- The Washington Times - Wednesday, October 28, 2015

ANALYSIS/OPINION:

Attention: Major League Baseball umpires are human like the rest of us, susceptible to the same flaws and failings found in folks who don’t call balls and strikes for a living.

In case we forgot, Lenny Dykstra is glad to remind us.

“Their blood’s just as red as ours,” the former New York Mets and Philadelphia Phillies center fielder said Tuesday on “The Herd with Colin Cowherd” on Fox Sports Radio. “Some of them like women, some of them like men, some of them gamble, some of them do whatever.”

Sports fans — not to mention league commissioners — get nervous when “umpires” and “gambling” are used in the same sentence. No one wants to believe that calls might be swayed by the spread. If the final score is influenced by which team an official took — or which gambler got next to him — that’s worrisome.



Dykstra said he hired private investigators to dig up dirt on umpires and used the info for an advantage in the batter’s box. “It wasn’t a coincidence, do you think, that I led the league in walks the next two years, was it? Fear does a lot to a man.”

So does greed. Dykstra’s overwhelming desires in life led to his steroid use and a prison stint for bankruptcy fraud and grand theft auto charges.

Ethics isn’t his strong suit. Accuracy isn’t high on the list, either, considering he led the league in walks once, 129 in 1993, not twice. In fact, Dykstra didn’t come close to leading the league any other year. His second-best season for walks was 89 in 1990.

He probably thinks fudging the truth isn’t a big deal, especially since he’s writing a book. Juiced body and juiced stories, they’re all just part of the game.
“I said, ‘I need these umpires,’ so what do I do?” Dykstra said. “I just pulled a half-million bucks out and hired a private investigation team.” He said he shared the findings at the plate.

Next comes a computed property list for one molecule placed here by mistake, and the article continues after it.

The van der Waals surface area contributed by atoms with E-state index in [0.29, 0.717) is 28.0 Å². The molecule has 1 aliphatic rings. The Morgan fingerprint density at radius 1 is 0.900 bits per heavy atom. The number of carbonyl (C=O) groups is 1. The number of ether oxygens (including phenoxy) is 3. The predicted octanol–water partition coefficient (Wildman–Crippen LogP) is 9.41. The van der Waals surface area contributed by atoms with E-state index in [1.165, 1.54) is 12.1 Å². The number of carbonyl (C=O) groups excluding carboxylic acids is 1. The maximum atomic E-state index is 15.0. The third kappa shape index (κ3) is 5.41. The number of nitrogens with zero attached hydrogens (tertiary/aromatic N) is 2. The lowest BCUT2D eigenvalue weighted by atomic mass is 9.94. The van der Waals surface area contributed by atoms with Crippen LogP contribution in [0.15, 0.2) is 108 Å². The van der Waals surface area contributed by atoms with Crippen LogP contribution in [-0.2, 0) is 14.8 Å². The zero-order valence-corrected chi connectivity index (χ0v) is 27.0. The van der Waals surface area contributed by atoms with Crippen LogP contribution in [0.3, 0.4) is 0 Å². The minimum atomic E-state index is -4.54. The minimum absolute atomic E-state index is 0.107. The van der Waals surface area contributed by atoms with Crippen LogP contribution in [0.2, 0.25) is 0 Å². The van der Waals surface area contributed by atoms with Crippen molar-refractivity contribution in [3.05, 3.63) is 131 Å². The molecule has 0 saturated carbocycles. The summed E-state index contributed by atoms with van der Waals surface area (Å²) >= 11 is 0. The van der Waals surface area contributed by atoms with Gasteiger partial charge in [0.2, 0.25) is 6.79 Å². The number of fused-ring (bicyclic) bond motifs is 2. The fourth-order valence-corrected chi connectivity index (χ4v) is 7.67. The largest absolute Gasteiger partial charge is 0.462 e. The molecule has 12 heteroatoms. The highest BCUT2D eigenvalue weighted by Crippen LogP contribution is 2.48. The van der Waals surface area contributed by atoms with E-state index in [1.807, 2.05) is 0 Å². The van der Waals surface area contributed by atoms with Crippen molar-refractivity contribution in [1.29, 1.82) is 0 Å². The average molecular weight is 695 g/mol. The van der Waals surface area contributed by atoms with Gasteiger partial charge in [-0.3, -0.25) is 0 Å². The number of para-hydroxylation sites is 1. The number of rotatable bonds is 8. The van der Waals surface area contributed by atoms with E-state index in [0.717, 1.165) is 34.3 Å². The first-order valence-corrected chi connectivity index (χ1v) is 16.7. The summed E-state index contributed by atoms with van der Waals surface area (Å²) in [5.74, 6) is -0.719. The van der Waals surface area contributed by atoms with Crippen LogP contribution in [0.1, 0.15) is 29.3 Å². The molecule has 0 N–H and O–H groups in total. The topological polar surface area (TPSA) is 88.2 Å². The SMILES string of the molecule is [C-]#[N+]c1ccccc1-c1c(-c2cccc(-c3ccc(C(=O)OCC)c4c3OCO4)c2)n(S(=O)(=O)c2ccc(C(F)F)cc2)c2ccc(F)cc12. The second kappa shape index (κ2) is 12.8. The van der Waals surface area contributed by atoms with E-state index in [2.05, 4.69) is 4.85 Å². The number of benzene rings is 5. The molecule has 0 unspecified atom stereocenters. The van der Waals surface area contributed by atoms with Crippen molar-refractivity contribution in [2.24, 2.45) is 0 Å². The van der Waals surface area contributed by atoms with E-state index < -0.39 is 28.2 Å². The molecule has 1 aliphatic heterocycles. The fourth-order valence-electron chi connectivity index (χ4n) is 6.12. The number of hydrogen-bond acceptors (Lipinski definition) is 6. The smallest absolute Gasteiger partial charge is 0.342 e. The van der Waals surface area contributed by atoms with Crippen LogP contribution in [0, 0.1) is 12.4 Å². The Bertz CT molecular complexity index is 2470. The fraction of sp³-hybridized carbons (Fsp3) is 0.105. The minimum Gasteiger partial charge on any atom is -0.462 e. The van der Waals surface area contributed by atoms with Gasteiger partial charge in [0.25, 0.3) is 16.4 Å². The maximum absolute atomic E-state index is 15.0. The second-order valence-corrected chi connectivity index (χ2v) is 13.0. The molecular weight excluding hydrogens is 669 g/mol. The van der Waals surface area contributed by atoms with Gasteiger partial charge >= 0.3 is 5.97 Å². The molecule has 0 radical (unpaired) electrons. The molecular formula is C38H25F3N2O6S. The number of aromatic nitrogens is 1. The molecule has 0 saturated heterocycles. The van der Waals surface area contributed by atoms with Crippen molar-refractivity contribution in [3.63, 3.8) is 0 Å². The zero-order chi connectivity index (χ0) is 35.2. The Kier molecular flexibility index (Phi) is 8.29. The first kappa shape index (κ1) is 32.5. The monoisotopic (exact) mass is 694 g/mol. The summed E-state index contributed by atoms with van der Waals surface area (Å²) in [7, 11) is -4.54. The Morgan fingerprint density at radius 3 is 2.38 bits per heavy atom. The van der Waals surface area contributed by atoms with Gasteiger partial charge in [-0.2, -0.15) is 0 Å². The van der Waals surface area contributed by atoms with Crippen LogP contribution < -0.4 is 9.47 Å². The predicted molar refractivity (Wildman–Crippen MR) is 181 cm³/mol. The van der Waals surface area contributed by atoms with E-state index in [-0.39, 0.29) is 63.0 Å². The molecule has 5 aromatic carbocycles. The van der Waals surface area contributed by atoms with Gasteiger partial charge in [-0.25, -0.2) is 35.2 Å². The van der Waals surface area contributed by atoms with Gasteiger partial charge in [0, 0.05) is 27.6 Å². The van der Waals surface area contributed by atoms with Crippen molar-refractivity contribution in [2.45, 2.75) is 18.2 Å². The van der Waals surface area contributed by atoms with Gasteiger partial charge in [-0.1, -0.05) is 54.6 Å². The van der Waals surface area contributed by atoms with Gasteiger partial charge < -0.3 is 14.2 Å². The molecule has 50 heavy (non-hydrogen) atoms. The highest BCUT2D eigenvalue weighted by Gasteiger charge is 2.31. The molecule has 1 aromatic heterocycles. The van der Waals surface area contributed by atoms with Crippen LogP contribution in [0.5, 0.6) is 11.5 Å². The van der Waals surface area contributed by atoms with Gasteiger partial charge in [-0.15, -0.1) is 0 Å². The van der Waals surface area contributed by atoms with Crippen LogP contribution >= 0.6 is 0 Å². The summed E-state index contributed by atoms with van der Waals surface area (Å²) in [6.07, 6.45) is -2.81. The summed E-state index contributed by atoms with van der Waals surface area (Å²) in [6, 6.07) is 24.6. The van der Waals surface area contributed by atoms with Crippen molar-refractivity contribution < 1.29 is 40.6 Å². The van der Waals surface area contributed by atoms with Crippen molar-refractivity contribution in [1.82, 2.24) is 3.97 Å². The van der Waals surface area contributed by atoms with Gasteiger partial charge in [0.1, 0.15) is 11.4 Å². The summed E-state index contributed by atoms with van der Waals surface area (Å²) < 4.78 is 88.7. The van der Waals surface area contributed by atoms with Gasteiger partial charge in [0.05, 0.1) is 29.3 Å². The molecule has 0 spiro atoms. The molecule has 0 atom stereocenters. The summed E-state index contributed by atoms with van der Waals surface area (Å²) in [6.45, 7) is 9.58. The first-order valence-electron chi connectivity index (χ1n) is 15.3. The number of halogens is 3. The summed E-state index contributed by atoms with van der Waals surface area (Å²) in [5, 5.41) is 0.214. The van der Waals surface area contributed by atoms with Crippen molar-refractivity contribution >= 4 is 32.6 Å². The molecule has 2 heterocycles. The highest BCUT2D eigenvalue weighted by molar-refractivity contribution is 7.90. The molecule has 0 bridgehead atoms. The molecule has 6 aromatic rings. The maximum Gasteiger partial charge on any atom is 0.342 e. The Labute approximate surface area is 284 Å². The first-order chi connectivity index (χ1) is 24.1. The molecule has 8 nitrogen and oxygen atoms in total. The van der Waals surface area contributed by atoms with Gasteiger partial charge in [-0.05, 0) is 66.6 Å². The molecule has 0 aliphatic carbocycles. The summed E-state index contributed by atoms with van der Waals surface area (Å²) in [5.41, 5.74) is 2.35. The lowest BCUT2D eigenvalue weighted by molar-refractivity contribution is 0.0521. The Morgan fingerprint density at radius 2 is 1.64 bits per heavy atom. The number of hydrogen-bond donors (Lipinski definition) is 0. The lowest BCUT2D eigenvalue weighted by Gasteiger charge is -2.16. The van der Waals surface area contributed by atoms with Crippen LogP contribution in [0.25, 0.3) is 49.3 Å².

“[I’d ask], ‘Did you cover last night?’ They’d call a strike. ‘Oh, I don’t think you heard me. Did you cover the spread last night?’” Dykstra then gestured to show a strike zone that suddenly shrunk to Lilliputian size once he repeated the question.

Dykstra’s body grew just as dramatically after the 1989 season, convinced that he needed steroids for the strength to play every day. He added 30 pounds of chemically enhanced muscle and showed up at spring training “looking like a Greek statue,” he said. He led the league in hits and on-base percentage and finished ninth in MVP voting.

But his big payday came following the 1993 season, presumably the year he extorted umpires. Dykstra finished second in the MVP race to Barry Bonds and led the Phillies to the World Series, where he hit .438 with four home runs and eight RBI. The Phillies signed him to a $24.9 million contract that made him baseball’s highest-paid leadoff hitter.

“You think [steroids] work?” he asked Cowherd rhetorically. “Maybe.”

We know they worked, as evidenced by Dykstra’s resemblance to the Michelin Man. We just don’t know how much merit his other claims deserve.

An MLB spokesman told the New York Daily News that the commissioner’s office will look into Dykstra’s assertions. ESPN baseball analyst Curt Schilling said he believes his former teammate and intimated that Dykstra told him as much when they played.

“He doesn’t have any reason to make this up,” Schilling said during Tuesday’s pre-game show, mentioning the aspersions cast upon Jose Canseco when the former “Bash Brother” wrote his tell-all book about rampant steroid use in baseball.

The juiced stats and buff bodies made it easy to see the truth in Canseco’s allegations.

Determining whether an umpire squeezes the strike zone is much more difficult. Each arbiter seems to have his own definition of balls and strikes, some favoring hitters and others favoring pitchers.

But baseball — and all sports — must take the threat of tainted officials seriously.

The NBA learned the hard way through disgraced former referee Tim Donagy, who, in 2007, pleaded guilty and served 15 months in jail for betting on games and sharing inside information with pro gamblers. An investigation last year by The New York Times revealed how easily pro gamblers rigged international soccer matches with help from crooked game officials.

I’m skeptical of Dykstra’s claims, but they serve a purpose, reminding leagues to be vigilant and knowledgeable concerning their referees and umpires. No matter the motivation — be it concealing dirty secrets or making extra money — there’s always a change that an official can go rogue and compromise the game’s integrity.

Like Dykstra said, they’re red-blooded humans, just like the rest of us.

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